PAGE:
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#getting-started
Title
# getting-started
m

Mark

04/21/2022, 4:21 AM
Is there a standard lib function that takes an
Iterable
and returns true if and only if all items return the same value for a given lambda? I don't care what the value is. I know I can just apply lambda to first item and then use
Iterable.all {}
but I was wondering if there was a nicer way.
m

Maroš Šeleng

04/21/2022, 6:09 AM
I don’t know about any stdliib function, but maybe something like
yourList.distinctBy { getResult(it) }.size == 1
m

Mark

04/21/2022, 6:11 AM
Yeah, but that would require all items to be iterated.
m

Maroš Šeleng

04/21/2022, 6:33 AM
Well that’s true. You have to iterate over the items in order to get the lambda’s value for each item.
m

Mark

04/21/2022, 6:35 AM
If you only want to find out if they are all the same, then if the first two are different, then you don't need to calculate the others.
m

Michael de Kaste

04/21/2022, 7:37 AM
I'd do it with zipWithNext(), the comparisons are lazy as long as you work with a sequence
Copy code
yourList.asSequence().map{ applyLambda(it) }.zipWithNext().any{ (a,b) -> a != b }
if the first element equals the second element, you might as well compare with the second element as well when you are at the third element, etc.
👏 2
m

Mark

04/21/2022, 7:43 AM
How about for a good name?
Copy code
fun <T> Iterable<T>.allSameBy(
    transform: (T) -> Any,
): Boolean = asSequence()
    .map(transform)
    .zipWithNext()
    .all { (a, b) -> a == b }
🙌 1
e

ephemient

04/22/2022, 11:15 AM
Something less clever is fine too, I'd just use a raw iterator as a best-effort way to get a consistent result even in case of concurrent modification
Copy code
fun <T> Iterable<T>.allSameBy(
    transform: (T) -> Any,
): Boolean {
    val i = iterator()
    if (!i.hasNext()) return true
    val expected = transform(i.next())
    for (item in iterator) if (transform(item) != expected) return false
    return true
}
👍 1
m

Mark

04/22/2022, 1:33 PM
I added a quick check for collection and checking if multiple items (since
all
) does a similar check
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fun <T> Iterable<T>.allSameBy(transform: (T) -> Any): Boolean {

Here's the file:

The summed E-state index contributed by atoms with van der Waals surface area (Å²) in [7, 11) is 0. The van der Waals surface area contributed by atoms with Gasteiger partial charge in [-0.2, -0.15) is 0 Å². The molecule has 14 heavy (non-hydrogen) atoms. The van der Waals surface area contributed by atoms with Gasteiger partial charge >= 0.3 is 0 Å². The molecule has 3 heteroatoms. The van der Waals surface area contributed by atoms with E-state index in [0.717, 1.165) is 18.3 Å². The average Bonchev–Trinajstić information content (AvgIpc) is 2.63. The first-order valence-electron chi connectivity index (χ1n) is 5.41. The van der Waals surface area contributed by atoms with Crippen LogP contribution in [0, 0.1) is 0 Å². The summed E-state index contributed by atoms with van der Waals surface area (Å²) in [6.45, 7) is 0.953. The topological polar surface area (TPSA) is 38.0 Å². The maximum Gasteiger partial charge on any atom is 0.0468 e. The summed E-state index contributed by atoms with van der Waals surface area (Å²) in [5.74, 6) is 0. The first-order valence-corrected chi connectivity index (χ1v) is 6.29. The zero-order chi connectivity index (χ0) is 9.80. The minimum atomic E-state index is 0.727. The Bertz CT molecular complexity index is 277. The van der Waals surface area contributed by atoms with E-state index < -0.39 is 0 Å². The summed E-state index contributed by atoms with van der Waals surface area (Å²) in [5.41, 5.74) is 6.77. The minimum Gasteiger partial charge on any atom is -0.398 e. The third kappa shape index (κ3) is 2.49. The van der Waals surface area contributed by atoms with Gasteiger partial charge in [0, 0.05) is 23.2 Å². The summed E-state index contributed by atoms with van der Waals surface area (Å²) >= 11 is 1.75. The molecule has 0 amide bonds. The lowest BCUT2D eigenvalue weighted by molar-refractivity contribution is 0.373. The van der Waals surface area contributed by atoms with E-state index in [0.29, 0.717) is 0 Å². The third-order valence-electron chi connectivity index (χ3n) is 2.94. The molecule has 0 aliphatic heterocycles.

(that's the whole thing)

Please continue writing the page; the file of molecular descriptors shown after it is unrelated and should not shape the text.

if (this is Collection && size < 2) return true
    return asSequence()
        .map(transform)
        .zipWithNext()
        .all { (a, b) -> a == b }
}
@ephemient couldn't that be simplified to:
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fun <T> Iterable<T>.allSameBy(
    transform: (T) -> Any,
): Boolean {
    val expected = transform(firstOrNull() ?: return true)
    return all { transform(it) == expected }
}
e

ephemient

04/22/2022, 1:42 PM
no, because you may end up with a non-consistent view of the collection
e.g.
CopyOnWriteArrayList
is consistent if you iterate it once, but if you're looking at first and all separately, they may not be consistent under mutation
👍 1
m

Mark

04/22/2022, 1:45 PM
Copy code
fun <T> Iterable<T>.allSameBy(
    transform: (T) -> Any,
): Boolean {
    var expected: Any? = null
    return all {
        if (expected == null) {
            expected = transform(it)
            return@all true
        }
        transform(it) == expected
    }
}
e

ephemient

04/22/2022, 1:48 PM
if your transform never returns null, yes. need to handle the initial element specially (or use a private sentinel object) otherwise
m

Mark

04/22/2022, 1:48 PM
just
lateinit
?
e

ephemient

04/22/2022, 1:49 PM
no, lateinit requires non-null and also you can't detect if it's initialized or not in a local var
m

Mark

04/22/2022, 1:49 PM
If the transform return type is
Any
doesn't that mean it can't return null?
e

ephemient

04/22/2022, 1:50 PM
yes, that restricts it to nonnull returns
m

Mark

04/22/2022, 1:53 PM
Can't seem to find a way to check if a lateinit variable (within function) is initialized
e

ephemient

04/22/2022, 1:53 PM
yes, that's what I said
m

Mark

04/22/2022, 1:55 PM
Sorry, missed that bit. Ok, let's ditch the lateinit idea.
Just revisiting this:
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fun <T> Iterable<T>.allSameBy(transform: (T) -> Any): Boolean {
    // let's see if we can avoid creating the sequence
    if (this is Collection && size < 2) return true
    // return true iff 0 or 1 distinct transformed values
    // however, don't use count() because that will force iteration over entire iterable
    return this.asSequence().map(transform).distinct().drop(1).none()
}
e

ephemient

06/04/2022, 9:53 AM
1. checking size/isEmpty is ok as an optimization, but correctness should not depend on it - e.g. if a mutable collection changes between the size check and the following code, the result should still be consistent with at least one of the observable states of the collection. looks fine here, but 2. IMO the expectation is that all collections extensions are inlineable (allowing early returns etc., unless it's not reasonable, e.g.
groupingBy
which creates an intermediate data structure). so I would not use
Sequence
as long as there's a better way. but your code, your preferences…
m

Mark

06/04/2022, 1:35 PM
Copy code
inline fun <T> Iterable<T>.allSameBy(transform: (T) -> Any): Boolean {
    // let's see if we can avoid creating the iterator
    if (this is Collection && this.size < 2) {
        return true
    }
    val iterator = this.iterator()
    if (!iterator.hasNext()) {
        return true
    }
    val firstItemTransformed = transform(iterator.next())
    if (!iterator.hasNext()) {
        return true
    }
    for (item in iterator) if (transform(item) != firstItemTransformed) return false
    return true
}
Pretty much what you wrote a month ago but with some extra checks